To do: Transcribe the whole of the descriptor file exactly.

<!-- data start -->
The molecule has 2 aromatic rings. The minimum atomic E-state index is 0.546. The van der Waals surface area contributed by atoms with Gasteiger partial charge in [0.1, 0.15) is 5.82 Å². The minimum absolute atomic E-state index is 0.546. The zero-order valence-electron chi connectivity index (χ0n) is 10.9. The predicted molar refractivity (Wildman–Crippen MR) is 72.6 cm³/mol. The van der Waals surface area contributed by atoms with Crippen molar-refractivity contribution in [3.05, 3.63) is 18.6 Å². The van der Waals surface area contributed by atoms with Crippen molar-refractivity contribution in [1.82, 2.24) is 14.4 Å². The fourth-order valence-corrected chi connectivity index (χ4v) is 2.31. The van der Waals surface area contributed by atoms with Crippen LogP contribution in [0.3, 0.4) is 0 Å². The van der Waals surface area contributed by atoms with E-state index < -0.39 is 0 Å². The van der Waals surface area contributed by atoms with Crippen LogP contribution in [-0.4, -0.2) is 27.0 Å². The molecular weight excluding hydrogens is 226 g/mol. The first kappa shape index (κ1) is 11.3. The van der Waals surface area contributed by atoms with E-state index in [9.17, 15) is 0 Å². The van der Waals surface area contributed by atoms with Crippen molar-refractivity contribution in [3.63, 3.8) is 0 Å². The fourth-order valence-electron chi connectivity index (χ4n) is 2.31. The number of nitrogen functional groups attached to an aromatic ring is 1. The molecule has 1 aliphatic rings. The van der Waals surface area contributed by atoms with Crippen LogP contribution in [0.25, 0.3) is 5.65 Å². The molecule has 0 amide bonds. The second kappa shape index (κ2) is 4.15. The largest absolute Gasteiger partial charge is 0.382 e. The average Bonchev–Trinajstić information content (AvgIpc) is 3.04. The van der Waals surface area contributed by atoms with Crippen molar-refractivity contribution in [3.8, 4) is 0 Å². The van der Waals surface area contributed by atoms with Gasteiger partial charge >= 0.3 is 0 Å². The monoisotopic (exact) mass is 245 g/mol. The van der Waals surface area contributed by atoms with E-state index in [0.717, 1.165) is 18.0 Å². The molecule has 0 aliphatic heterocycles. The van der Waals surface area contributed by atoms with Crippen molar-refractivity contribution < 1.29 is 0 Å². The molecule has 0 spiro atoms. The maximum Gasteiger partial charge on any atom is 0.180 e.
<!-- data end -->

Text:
The molecule has 2 aromatic rings. The minimum atomic E-state index is 0.546. The van der Waals surface area contributed by atoms with Gasteiger partial charge in [0.1, 0.15) is 5.82 Å². The minimum absolute atomic E-state index is 0.546. The zero-order valence-electron chi connectivity index (χ0n) is 10.9. The predicted molar refractivity (Wildman–Crippen MR) is 72.6 cm³/mol. The van der Waals surface area contributed by atoms with Crippen molar-refractivity contribution in [3.05, 3.63) is 18.6 Å². The van der Waals surface area contributed by atoms with Crippen molar-refractivity contribution in [1.82, 2.24) is 14.4 Å². The fourth-order valence-corrected chi connectivity index (χ4v) is 2.31. The van der Waals surface area contributed by atoms with Crippen LogP contribution in [0.3, 0.4) is 0 Å². The van der Waals surface area contributed by atoms with E-state index < -0.39 is 0 Å². The van der Waals surface area contributed by atoms with Crippen LogP contribution in [-0.4, -0.2) is 27.0 Å². The molecular weight excluding hydrogens is 226 g/mol. The first kappa shape index (κ1) is 11.3. The van der Waals surface area contributed by atoms with E-state index in [9.17, 15) is 0 Å². The van der Waals surface area contributed by atoms with Crippen molar-refractivity contribution in [3.63, 3.8) is 0 Å². The fourth-order valence-electron chi connectivity index (χ4n) is 2.31. The number of nitrogen functional groups attached to an aromatic ring is 1. The molecule has 1 aliphatic rings. The van der Waals surface area contributed by atoms with Crippen LogP contribution in [0.25, 0.3) is 5.65 Å². The molecule has 0 amide bonds. The second kappa shape index (κ2) is 4.15. The largest absolute Gasteiger partial charge is 0.382 e. The average Bonchev–Trinajstić information content (AvgIpc) is 3.04. The van der Waals surface area contributed by atoms with Crippen molar-refractivity contribution in [3.8, 4) is 0 Å². The van der Waals surface area contributed by atoms with Gasteiger partial charge >= 0.3 is 0 Å². The monoisotopic (exact) mass is 245 g/mol. The van der Waals surface area contributed by atoms with E-state index in [0.717, 1.165) is 18.0 Å². The molecule has 0 aliphatic heterocycles. The van der Waals surface area contributed by atoms with Crippen molar-refractivity contribution < 1.29 is 0 Å². The molecule has 0 spiro atoms. The maximum Gasteiger partial charge on any atom is 0.180 e.